Studying in the US: A New Way of Learning
Foreign education brings the excitement of a new academic system and a different culture -- and the challenge of adapting to new environments and ways of being. COVID-19 has added additional challenges. However, you can still prepare yourself for the learning ahead. Here are some insights into a new way of learning in a COVID-19 world for incoming students:
Academic Research: Most US universities offer undergraduate and graduate students the opportunity to conduct academic research (research). In top research universities, professors spend the bulk of their time and energy on research in various fields to benefit society -- business, industry, and science (including vaccines for COVID-19). US universities and professors value research as it involves practical application of theory and pre-existing knowledge and ideas to generate new knowledge and solutions.
Professors hire talented dedicated and resourceful students as research assistants. You can also do independent research or take a seminar that requires a substantial research paper. Department funding is available for the resources required for research. You should develop good communication skills and attention for detail so that you can successfully petition for funding.
COVID-19 has created barriers to conducting lab work and going out into the field -- two essential parts of research. Most likely, you will not be able to start an extensive research project this year. Nevertheless, taking the time to understand the basics of research, writing and studying this Fall will help you in the semesters to come.
E-Learning: Online learning is the new normal. US universities are currently planning to implement converged classes -- a class with some students attending in-person and others attending via video conferencing. They may also host synchronous classes, where everyone attends the class at the same time, or asynchronous classes, where students download and study content in their own time.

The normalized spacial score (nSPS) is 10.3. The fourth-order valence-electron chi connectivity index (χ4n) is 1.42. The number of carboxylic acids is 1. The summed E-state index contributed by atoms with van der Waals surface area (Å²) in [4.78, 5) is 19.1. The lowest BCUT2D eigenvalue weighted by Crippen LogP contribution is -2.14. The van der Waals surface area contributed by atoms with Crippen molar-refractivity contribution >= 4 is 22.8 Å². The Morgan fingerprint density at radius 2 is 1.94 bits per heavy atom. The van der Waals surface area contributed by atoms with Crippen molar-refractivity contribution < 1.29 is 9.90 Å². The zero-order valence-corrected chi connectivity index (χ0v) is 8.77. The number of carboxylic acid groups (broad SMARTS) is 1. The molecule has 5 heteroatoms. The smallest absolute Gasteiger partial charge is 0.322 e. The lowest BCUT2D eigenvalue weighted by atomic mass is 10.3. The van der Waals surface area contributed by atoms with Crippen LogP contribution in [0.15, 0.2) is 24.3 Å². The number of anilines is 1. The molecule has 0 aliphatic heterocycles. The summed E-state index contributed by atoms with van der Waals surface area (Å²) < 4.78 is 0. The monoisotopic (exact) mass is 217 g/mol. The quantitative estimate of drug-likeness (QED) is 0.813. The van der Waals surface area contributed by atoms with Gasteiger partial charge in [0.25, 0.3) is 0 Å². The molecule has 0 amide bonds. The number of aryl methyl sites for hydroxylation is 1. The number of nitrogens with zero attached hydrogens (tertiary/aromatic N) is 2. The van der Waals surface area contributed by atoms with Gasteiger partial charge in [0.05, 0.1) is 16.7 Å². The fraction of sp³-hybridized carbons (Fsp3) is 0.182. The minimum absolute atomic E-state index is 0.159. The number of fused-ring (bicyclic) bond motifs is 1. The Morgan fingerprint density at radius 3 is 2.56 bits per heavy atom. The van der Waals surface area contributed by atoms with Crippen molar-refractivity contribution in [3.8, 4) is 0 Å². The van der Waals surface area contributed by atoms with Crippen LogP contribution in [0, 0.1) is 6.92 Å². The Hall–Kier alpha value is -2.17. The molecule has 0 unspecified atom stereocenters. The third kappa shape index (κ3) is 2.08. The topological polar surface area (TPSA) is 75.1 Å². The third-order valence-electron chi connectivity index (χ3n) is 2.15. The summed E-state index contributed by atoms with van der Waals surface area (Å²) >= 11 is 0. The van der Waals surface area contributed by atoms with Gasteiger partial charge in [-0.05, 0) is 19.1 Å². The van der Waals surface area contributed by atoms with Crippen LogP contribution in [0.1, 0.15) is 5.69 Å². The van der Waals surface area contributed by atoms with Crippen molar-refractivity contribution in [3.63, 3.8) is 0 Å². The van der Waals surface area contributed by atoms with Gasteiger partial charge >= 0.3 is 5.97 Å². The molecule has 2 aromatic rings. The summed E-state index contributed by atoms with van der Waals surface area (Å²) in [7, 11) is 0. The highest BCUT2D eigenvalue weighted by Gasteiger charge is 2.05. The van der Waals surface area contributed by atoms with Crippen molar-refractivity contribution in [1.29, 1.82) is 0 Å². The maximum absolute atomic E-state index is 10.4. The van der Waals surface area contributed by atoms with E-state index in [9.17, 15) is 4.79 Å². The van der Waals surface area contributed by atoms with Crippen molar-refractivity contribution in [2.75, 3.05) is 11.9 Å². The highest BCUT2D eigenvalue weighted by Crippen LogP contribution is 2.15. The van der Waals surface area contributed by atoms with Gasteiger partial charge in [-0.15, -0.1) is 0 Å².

Classroom learning begins with lectures, textbooks, presentations and group discussions, whether in-person or online. Your professors’ preferred online learning platforms will also supplement your learning through quizzes, polls and exams. However, the American way of learning extends beyond the classroom, as you will see in the following blogs.
You should know the basics of video conferencing tools that your university may use. You should also have a laptop that lets you juggle between different applications at the same time. E-Learning involves using Learning Management Systems (LMS) and you should familiarise yourself with these tools as quickly as possible.
Here is a quick overview of the differences in academic terminologies in India and the US.
Writing Papers: Writing a [research] paper involves reading what people before you have written about your topic (literature review), formulating theories and hypotheses, and proving them through experiments, surveys or case studies. You need strong writing skills to provide proper analyses, connect the right dots and make the right conclusions.